The ssODNs were synthesized by Metabion, Germany (www.metabion.com). The ssODNs were designed with an insertion site harboring an NheI recognition site (GCTAGC). The ssODNs were complimentary to either the strand targeted or not targeted by the gRNA, asymmetric or symmetric to the NheI tag. The chemically modified ssODN for HBBIVS1–110 mutation was synthesized by incorporating 2-O-methyl 3′phosphorothioate (MS) modification at three terminal nucleotides at both the 5′ and 3′ ends with 72 bp homology arms. The complete details can be found in Additional file 2: Table S2.
T7 endonuclease assay and RFLP assay
Five days post transfection, genomic DNA was isolated using Merchery-Nagel NucleoSpin Tissue Kit following the manufacturer’s instructions. The promoter region was amplified using the primer pair Prom-For_5′-GTAGACCACCAGCAGCCTAA-3′ and Prom-Rev_5′ TGGAGACGCAGGAAGAGATC-3′, and the region covering HBBIVS1–110 mutation was amplified using the primer pair IVS1–110-For_ 5′-GGGTTTGAAGTCCAACTCCTAA-3′ and 3′UTR-For_5′-AGAAAACATCAAGCGTCCCATA-3′. The target regions were amplified using the AmpliTag® Gold 360 MasterMix (https://www.thermofisher.com). The cycling parameters for both amplicons were as follows: initial denaturation at 95 °C for 10 min, followed by 40 cycles of denaturation at 95 °C for 30 s, annealing at 55 °C for 30 s, and elongation at 72 °C for 1 min. PCR products were purified by ethanol precipitation, and 1 μg of PCR product was used for T7 endonuclease assay. Likewise, 1 μg of PCR product was used for the RFLP assay where amplicons bearing the NheI tag upon successful gene correction will result in a specific cleavage after the treatment with the NheI restriction enzyme. The readout of the T7 endonuclease assay and the RFLP assay were determined on a 1.5% agarose gel and on a Bioanalyzer chip using DNA1000 kit. The band intensities were quantified using ImageJ embedded in Fiji software (www.fiji.sc).
TIDE analysis and single-colony and next-generation sequencing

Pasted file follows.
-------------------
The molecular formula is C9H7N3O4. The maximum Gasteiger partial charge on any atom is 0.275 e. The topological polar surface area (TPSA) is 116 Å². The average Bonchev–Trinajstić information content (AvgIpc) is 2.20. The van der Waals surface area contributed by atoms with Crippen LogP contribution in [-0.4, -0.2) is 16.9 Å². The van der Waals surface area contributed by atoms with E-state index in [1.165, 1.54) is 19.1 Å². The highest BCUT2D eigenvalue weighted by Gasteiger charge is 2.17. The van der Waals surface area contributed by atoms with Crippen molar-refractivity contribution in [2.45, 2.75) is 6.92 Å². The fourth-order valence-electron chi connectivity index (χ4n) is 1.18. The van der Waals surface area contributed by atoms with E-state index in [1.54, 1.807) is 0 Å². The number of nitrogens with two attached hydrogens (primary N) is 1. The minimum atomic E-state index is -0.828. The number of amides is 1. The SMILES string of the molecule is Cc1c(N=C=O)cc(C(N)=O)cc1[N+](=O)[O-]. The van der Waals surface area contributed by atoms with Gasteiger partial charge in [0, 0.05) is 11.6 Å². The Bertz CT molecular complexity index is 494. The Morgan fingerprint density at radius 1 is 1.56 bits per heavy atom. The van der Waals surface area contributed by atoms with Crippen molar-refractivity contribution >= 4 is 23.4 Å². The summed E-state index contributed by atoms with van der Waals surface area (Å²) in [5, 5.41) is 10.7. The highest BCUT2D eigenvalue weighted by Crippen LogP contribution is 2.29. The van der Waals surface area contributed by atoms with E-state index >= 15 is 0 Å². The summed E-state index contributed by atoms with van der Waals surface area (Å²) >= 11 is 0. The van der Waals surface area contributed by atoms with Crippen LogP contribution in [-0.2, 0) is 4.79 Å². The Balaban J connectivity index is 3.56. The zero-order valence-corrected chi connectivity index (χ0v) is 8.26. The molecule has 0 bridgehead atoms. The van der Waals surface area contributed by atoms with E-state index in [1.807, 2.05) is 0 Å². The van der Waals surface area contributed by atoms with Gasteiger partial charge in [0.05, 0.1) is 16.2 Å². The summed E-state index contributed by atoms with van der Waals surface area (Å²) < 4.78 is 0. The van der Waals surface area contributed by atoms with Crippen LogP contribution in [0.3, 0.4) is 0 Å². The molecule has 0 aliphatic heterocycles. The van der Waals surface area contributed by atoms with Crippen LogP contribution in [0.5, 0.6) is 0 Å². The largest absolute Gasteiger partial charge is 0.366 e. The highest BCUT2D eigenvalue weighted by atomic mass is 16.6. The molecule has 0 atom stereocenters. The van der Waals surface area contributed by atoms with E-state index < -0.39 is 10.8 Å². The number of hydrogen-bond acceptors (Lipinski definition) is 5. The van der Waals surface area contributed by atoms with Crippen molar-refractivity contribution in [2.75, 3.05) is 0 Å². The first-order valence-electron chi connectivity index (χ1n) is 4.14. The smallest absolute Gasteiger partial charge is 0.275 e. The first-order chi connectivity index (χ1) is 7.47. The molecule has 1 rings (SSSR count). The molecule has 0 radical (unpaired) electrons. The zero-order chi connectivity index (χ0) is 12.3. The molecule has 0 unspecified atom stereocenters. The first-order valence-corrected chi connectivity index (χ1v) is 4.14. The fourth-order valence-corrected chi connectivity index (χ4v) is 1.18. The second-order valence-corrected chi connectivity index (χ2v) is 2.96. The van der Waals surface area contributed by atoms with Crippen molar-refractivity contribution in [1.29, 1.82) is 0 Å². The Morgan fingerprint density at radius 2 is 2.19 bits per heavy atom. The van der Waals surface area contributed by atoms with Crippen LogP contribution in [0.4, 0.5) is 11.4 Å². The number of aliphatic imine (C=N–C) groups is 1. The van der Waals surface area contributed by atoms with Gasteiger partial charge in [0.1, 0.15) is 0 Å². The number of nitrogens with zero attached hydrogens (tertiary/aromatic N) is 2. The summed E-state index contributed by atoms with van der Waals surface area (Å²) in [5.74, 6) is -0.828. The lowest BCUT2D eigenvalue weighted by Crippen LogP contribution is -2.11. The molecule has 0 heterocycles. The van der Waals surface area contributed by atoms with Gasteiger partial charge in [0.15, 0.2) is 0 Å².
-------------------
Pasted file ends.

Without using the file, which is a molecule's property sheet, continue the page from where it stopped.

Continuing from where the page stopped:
For analyzing allele modification frequencies with non-enzymatic assays, we used TIDE (Tracking of Indels by Decomposition) analysis by Sanger-sequencing the purified PCR products used for T7 assay and examined with the online TIDE software (http://tide.nki.nl.) with the respective control sample. To precisely measure the events of site-specific insertion of NheI tag at HBBIVS1–110 loci in CD34+ HSPCs, we performed two different approaches: (i) Sanger-based single-colony sequencing and (ii) next-generation sequencing. For single-colony sequencing, the HBBIVS1–110 region was PCR amplified from 5TS ssODN gene-corrected CD34+ HSCs and cloned into pJET1.2 vector using CloneJET PCR Cloning kit (https://www.thermofisher.com) and transformed into Top10 competent cells using standard cloning techniques. Closely, 192 (two 96-well plates) single colonies were processed for Sanger sequencing with pJET1.2 forward sequencing primer (5′-CGACTCACTATAGGGAGAGCGGC-3′) and analyzed for the presence for NheI recognition site (GCTAGC) using Geneious-R6 software. Three of 192 clones resulted in NheI insertion (1.5%). In case of next-generation sequencing (NGS), new primers were designed with the amplicon length of 150 bp to be sequenced with the Illumina platform (Forward 5′-AGAAACTGGGCATGTGGAGA-3′; Reverse 5′-CCATAACAGCATCAGGAGTGG-3′). Further, barcode-tagged PCR primers were used to multiplex samples (Additional file 2: Table S3), and are adapter ligated, size selected, and bridge amplified and proceeded with amplicon sequencing in HiSeq 4000 system (http://www.illumina.com). The standard R-Package was used for NGS analysis where the sequencing reads were pre-filtered for low-quality reads and mapped to the reference sequence using a BWA tool. Further, the number of indel-carrying sequence reads was calculated using SAM tools. The distribution plot was generated by calculating the size of the indels in sequence and calculating the median percentage for each indel class.